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2 Relay USB



The following method of power cycling a USB drive is for a drive that is powered by USB and not an external power supply.

You will need a short USB extension cable that you will modify. This extension cable should be as short as possible. Longer cables will cause issues, such as the drive not being recognized all the time (issues that could potentially drive you insane trying to figure out!). It should also be a good USB 3.0 cable. I purchased two different cables on ebay. The first was described as "1FT/33CM USB 3.0 Type A Male to Female Extension Data Sync Cable Extender Cord", and it was black. The second was described as "Premium 1.5FT USB 3.0 A Male to Female Extension Cable Cord Blue", and as described it was blue. I was able to modify both cables successfully, and both were very similar internally.

You will also need some extra wire of some sort to splice into the cable and go to the relay. I used 18 AWG stranded wire. It is small enough to still match up with the cable wire size to twist together, and big enough to not have any power loss, plus it is a good size to fit into the relay connections. Using too small a wire could cause enough power loss to have issues with the drive not working as it should, and too big a wire would be difficult to work with.

Now when I say you need a short USB extension cable, I mean you really need two in case you mess up on the first one. And I would also recommend getting a longer cable to practice on, so that you can hack it up multiple times until you are comfortable with the modification process to do on the short cable you really want to use.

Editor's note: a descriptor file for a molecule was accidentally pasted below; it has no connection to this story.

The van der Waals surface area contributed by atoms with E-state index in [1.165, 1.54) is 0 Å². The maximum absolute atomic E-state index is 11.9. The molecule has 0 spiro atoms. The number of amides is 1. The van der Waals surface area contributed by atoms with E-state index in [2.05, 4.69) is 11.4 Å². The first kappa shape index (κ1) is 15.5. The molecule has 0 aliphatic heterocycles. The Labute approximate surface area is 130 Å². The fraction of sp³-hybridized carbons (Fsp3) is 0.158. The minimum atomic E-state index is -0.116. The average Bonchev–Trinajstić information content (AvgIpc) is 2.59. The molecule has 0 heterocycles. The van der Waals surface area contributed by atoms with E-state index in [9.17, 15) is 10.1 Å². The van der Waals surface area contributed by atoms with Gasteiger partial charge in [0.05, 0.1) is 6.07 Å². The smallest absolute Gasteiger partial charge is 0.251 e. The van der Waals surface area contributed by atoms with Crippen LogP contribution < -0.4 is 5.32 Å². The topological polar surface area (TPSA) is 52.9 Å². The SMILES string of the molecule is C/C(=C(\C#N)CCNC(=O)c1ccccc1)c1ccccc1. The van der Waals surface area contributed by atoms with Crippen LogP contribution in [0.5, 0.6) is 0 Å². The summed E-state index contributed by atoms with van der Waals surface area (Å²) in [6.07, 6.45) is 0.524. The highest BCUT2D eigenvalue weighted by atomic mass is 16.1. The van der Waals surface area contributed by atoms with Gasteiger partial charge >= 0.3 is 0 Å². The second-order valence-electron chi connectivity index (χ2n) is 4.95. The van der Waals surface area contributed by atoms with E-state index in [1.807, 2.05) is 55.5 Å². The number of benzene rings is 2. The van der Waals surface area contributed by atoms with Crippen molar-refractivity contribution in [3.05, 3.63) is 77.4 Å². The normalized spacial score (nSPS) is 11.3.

The first step is to slit the outer coating to expose the braided shielding. I used a utility knife to make about a 3 inch long slit. The utility knife that I used has the ability to control how far the blade comes out. This is where you will need to practice with whatever tools you have. You want to cut through the outer coating without doing any damage to the wires inside. My cut probably cut a few of the braided shielding strands, but left the wires inside fully untouched.

Once the slit was made, I pulled the wire assembly out of the coating. Then, using only my fingers (and fingernails), I worked the braided shielding open to expose the foil shielding. Some of the braiding either broke or was cut, but I made sure not to cut it any more to keep it as much intact as possible.

Then I used my fingers to work the foil to unfold it some, and expose a place where I could get a cut started on it. The foil will tear easy enough, but I had to use a pair of diagonal cutters to get it started. Once the cut was started, I used my fingers to tear the foil and peel it back to expose the wires. There was also a single copper wire strand around the foil that I pulled away without cutting.

Once the wires were exposed, I used my fingers to separate the red wire from everything else. The red wire is the 5 volt power wire we want to use for the relay control. Once the red wire was separated, I cut it and stripped the ends. If you are not familiar with stripping wires, this is also where practice is useful. You don't want to cut any of the strands of wire when you strip it.

Then I twisted the 18 AWG wires to the red wires. The image shown is not the best job, but it worked for the purpose of using the wire nuts to secure the wires together. Oops, forgot to tell you that small wire nuts are needed. And if you are more professional about it. you could solder the wires and either tape them or use heat shrink tubing. I used the wire nuts to show you don't need special tools. I would not recommend just twisting the wire together and taping them, that will not make as secure of connection as the wire nuts or soldering, and could lead to issues later (such as why does it only work when I wiggle the cable?).

Once the wires are connected, tape up the cable. My tape job is not the best looking, but it is functional and I was low on tape so did not want to redo it just for cosmetic reasons. Then hook the other end of the wires to the normally closed and common relay terminals. And now you should have a working relay control for USB connected devices.




















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